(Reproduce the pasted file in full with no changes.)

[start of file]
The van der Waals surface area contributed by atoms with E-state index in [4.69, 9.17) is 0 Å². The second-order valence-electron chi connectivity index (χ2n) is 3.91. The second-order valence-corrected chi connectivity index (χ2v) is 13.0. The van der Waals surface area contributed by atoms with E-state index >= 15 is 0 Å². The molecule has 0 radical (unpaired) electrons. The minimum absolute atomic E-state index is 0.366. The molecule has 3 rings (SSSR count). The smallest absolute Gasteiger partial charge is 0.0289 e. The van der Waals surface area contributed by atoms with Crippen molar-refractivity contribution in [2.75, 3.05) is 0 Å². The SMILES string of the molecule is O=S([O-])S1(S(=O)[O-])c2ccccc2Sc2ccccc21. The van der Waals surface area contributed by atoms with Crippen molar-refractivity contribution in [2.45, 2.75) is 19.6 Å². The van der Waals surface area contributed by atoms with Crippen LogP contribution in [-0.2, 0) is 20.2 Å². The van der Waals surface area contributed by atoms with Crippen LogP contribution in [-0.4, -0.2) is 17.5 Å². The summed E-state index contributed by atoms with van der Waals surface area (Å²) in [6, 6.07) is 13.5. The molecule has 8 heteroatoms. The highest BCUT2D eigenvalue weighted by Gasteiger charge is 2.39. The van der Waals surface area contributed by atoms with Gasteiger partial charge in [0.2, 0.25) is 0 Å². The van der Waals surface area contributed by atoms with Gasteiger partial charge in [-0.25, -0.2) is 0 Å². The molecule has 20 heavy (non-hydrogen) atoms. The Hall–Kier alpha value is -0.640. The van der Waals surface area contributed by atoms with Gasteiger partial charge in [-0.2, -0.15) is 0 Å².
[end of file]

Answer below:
The van der Waals surface area contributed by atoms with E-state index in [4.69, 9.17) is 0 Å². The second-order valence-electron chi connectivity index (χ2n) is 3.91. The second-order valence-corrected chi connectivity index (χ2v) is 13.0. The van der Waals surface area contributed by atoms with E-state index >= 15 is 0 Å². The molecule has 0 radical (unpaired) electrons. The minimum absolute atomic E-state index is 0.366. The molecule has 3 rings (SSSR count). The smallest absolute Gasteiger partial charge is 0.0289 e. The van der Waals surface area contributed by atoms with Crippen molar-refractivity contribution in [2.75, 3.05) is 0 Å². The SMILES string of the molecule is O=S([O-])S1(S(=O)[O-])c2ccccc2Sc2ccccc21. The van der Waals surface area contributed by atoms with Crippen molar-refractivity contribution in [2.45, 2.75) is 19.6 Å². The van der Waals surface area contributed by atoms with Crippen LogP contribution in [-0.2, 0) is 20.2 Å². The van der Waals surface area contributed by atoms with Crippen LogP contribution in [-0.4, -0.2) is 17.5 Å². The summed E-state index contributed by atoms with van der Waals surface area (Å²) in [6, 6.07) is 13.5. The molecule has 8 heteroatoms. The highest BCUT2D eigenvalue weighted by Gasteiger charge is 2.39. The van der Waals surface area contributed by atoms with Gasteiger partial charge in [0.2, 0.25) is 0 Å². The van der Waals surface area contributed by atoms with Gasteiger partial charge in [-0.25, -0.2) is 0 Å². The molecule has 20 heavy (non-hydrogen) atoms. The Hall–Kier alpha value is -0.640. The van der Waals surface area contributed by atoms with Gasteiger partial charge in [-0.2, -0.15) is 0 Å².